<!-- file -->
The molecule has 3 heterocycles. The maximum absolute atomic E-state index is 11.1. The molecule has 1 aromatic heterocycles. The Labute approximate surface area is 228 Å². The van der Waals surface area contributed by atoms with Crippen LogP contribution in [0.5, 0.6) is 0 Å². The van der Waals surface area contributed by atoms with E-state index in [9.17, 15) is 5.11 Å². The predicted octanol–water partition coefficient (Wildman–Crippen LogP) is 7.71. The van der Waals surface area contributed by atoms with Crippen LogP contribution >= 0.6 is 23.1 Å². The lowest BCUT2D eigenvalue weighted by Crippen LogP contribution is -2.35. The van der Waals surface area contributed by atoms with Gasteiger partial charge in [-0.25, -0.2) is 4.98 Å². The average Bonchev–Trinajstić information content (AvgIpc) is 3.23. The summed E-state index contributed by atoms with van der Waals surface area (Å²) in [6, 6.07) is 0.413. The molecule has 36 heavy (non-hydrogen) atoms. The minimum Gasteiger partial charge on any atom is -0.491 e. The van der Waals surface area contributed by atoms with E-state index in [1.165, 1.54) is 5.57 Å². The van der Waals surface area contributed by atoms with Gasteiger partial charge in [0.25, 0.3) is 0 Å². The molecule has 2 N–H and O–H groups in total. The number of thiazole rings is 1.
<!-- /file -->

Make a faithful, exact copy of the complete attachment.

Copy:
The molecule has 3 heterocycles. The maximum absolute atomic E-state index is 11.1. The molecule has 1 aromatic heterocycles. The Labute approximate surface area is 228 Å². The van der Waals surface area contributed by atoms with Crippen LogP contribution in [0.5, 0.6) is 0 Å². The van der Waals surface area contributed by atoms with E-state index in [9.17, 15) is 5.11 Å². The predicted octanol–water partition coefficient (Wildman–Crippen LogP) is 7.71. The van der Waals surface area contributed by atoms with Crippen LogP contribution >= 0.6 is 23.1 Å². The lowest BCUT2D eigenvalue weighted by Crippen LogP contribution is -2.35. The van der Waals surface area contributed by atoms with Gasteiger partial charge in [-0.25, -0.2) is 4.98 Å². The average Bonchev–Trinajstić information content (AvgIpc) is 3.23. The summed E-state index contributed by atoms with van der Waals surface area (Å²) in [6, 6.07) is 0.413. The molecule has 36 heavy (non-hydrogen) atoms. The minimum Gasteiger partial charge on any atom is -0.491 e. The van der Waals surface area contributed by atoms with E-state index in [1.165, 1.54) is 5.57 Å². The van der Waals surface area contributed by atoms with Gasteiger partial charge in [0.25, 0.3) is 0 Å². The molecule has 2 N–H and O–H groups in total. The number of thiazole rings is 1.